"You'll find plenty who pooh-pooh it, son, and all I can say when you run up against one of those thin-lipped virgins with a stone heart that pumps ice water, is run for your life. Don't under any circumstances saddle yourself with one, no matter how nice she seems, no matter how beautiful she is, no matter how rich, nothing else will matter if you don't have that mystical connection - that greatest of all natural forces. You know what the man said: 'It don't mean a thing if it ain't got that swing.' And by God, that's right on the money."
I can still see him standing over me at the kitchen table. The Doc was a man of commanding flamboyance. He was not a word mincer. But I also sensed, even at twelve, that he was hopelessly enslaved to hyperbole. All his admonitions about the superiority of sex left me feeling that he was denigrating my mother, whom I not only loved, but pitied.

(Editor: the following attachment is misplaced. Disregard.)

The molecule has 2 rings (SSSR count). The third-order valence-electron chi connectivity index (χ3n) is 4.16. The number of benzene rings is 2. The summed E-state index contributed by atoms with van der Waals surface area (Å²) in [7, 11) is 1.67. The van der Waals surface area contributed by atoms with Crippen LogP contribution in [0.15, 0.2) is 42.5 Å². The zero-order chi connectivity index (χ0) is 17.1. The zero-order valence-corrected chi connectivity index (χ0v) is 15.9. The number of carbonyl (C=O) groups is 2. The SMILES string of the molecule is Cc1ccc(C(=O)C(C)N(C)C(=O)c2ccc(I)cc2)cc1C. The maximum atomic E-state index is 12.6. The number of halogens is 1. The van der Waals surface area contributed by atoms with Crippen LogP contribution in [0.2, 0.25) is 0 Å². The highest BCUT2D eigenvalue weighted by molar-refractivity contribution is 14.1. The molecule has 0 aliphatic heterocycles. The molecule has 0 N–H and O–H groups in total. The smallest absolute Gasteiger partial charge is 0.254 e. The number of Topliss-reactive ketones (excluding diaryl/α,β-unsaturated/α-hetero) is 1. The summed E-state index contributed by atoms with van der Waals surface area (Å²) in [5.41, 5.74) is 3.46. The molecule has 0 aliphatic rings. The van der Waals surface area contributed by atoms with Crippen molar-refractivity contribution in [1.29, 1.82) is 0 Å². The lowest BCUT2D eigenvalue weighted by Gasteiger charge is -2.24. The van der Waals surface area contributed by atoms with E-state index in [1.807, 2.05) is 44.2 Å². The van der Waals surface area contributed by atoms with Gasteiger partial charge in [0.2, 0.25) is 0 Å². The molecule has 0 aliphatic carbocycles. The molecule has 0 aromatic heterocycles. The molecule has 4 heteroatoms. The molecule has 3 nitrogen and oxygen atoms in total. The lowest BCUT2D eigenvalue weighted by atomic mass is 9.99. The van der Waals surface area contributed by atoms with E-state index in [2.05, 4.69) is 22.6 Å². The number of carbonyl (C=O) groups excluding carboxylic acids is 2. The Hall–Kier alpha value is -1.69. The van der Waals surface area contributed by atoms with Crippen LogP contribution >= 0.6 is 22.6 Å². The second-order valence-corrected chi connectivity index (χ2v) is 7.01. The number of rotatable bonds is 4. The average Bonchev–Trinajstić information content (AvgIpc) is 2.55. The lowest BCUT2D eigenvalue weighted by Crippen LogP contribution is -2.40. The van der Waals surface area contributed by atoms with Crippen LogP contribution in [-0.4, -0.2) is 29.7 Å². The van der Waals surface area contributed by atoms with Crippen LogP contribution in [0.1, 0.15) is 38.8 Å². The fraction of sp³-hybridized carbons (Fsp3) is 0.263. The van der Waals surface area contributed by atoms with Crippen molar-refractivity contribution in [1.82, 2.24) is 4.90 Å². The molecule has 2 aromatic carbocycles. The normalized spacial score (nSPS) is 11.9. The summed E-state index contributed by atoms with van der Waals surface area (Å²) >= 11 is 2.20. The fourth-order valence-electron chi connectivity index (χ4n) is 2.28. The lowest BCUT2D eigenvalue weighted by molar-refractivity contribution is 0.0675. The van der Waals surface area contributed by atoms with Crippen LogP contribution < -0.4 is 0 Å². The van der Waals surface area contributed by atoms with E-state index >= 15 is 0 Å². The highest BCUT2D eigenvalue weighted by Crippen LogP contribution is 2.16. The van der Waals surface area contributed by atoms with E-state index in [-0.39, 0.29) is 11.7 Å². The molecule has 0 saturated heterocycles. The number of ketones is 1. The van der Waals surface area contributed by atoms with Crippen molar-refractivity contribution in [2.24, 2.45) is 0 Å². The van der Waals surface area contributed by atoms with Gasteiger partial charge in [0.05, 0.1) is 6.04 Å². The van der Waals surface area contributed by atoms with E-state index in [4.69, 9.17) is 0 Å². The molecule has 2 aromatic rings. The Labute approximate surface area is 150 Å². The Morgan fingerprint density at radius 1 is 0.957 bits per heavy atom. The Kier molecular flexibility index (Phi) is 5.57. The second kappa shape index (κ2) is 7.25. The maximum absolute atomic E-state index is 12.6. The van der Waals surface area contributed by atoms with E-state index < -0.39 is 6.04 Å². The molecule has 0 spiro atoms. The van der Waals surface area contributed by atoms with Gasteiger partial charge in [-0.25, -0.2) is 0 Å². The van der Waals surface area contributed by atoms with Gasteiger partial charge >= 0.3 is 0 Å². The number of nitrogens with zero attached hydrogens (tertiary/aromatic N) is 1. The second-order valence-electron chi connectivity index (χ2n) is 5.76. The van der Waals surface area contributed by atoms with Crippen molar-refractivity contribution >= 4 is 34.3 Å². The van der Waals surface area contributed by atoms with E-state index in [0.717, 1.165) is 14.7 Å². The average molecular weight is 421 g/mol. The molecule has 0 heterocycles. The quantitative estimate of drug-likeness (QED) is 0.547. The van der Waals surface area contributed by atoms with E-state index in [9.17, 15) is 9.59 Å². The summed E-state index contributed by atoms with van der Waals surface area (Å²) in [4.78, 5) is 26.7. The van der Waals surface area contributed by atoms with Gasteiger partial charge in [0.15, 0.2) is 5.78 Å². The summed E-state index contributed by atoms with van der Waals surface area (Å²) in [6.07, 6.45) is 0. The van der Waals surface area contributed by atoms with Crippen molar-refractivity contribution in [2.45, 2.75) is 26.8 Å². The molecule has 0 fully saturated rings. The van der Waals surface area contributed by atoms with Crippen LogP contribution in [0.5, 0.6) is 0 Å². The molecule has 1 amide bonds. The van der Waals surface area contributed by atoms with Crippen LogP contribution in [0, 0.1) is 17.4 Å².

For the great ebullient Doc didn't spend a lot of time at home with Mother. I became the substitute husband, squiring her to this charity event and that picnic; all obligatory affairs attended while the Doc was conducting his own affairs.
So I ignored his advice. And, of course, I regret it.
There were unspoken undercurrents there. Even at my tender age, I felt the Doc was telling me my mother didn't "do it right" and his dental assistants did, or they moved on to chaster pastures. And the women patients with the past-due bills that were never sent out for collection, they surely did it right.
I have never given up trying to "do it right." But up until now, one of the overriding ironies of my life has been while I aspired to be like my father, I wound up more like my mother. While I longed for his libidinous flamboyance, his aura of command, I became repressed and mildly subjugated to a major breadwinner.
Perhaps it was because of my sympathy for my mother, perhaps not, but I was severely retarded in my interaction with the complementary sex.
Until, as I said, I met Kelly.
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